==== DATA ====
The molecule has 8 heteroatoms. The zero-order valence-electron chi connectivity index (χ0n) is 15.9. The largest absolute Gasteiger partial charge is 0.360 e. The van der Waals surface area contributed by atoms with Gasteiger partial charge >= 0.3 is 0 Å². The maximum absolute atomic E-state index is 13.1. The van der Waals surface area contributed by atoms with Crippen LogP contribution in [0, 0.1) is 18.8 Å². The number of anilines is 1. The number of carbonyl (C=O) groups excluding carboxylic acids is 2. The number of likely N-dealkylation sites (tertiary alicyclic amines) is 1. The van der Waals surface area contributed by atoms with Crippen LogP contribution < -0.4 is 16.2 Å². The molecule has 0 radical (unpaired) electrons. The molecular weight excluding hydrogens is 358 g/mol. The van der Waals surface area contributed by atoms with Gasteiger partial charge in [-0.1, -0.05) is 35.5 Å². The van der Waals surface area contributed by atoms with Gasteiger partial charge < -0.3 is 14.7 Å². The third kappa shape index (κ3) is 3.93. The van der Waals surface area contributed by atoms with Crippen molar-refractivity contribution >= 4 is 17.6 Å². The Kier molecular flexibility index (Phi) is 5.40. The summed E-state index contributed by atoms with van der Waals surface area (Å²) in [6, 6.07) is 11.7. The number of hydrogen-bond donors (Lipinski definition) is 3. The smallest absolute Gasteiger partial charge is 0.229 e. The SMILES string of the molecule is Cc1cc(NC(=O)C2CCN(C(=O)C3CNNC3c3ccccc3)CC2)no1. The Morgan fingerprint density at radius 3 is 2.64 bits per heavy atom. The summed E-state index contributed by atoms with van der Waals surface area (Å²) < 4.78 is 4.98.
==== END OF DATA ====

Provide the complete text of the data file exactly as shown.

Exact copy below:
The molecule has 8 heteroatoms. The zero-order valence-electron chi connectivity index (χ0n) is 15.9. The largest absolute Gasteiger partial charge is 0.360 e. The van der Waals surface area contributed by atoms with Gasteiger partial charge >= 0.3 is 0 Å². The maximum absolute atomic E-state index is 13.1. The van der Waals surface area contributed by atoms with Crippen LogP contribution in [0, 0.1) is 18.8 Å². The number of anilines is 1. The number of carbonyl (C=O) groups excluding carboxylic acids is 2. The number of likely N-dealkylation sites (tertiary alicyclic amines) is 1. The van der Waals surface area contributed by atoms with Crippen LogP contribution < -0.4 is 16.2 Å². The molecule has 0 radical (unpaired) electrons. The molecular weight excluding hydrogens is 358 g/mol. The van der Waals surface area contributed by atoms with Gasteiger partial charge in [-0.1, -0.05) is 35.5 Å². The van der Waals surface area contributed by atoms with Gasteiger partial charge < -0.3 is 14.7 Å². The third kappa shape index (κ3) is 3.93. The van der Waals surface area contributed by atoms with Crippen molar-refractivity contribution >= 4 is 17.6 Å². The Kier molecular flexibility index (Phi) is 5.40. The summed E-state index contributed by atoms with van der Waals surface area (Å²) in [6, 6.07) is 11.7. The number of hydrogen-bond donors (Lipinski definition) is 3. The smallest absolute Gasteiger partial charge is 0.229 e. The SMILES string of the molecule is Cc1cc(NC(=O)C2CCN(C(=O)C3CNNC3c3ccccc3)CC2)no1. The Morgan fingerprint density at radius 3 is 2.64 bits per heavy atom. The summed E-state index contributed by atoms with van der Waals surface area (Å²) < 4.78 is 4.98.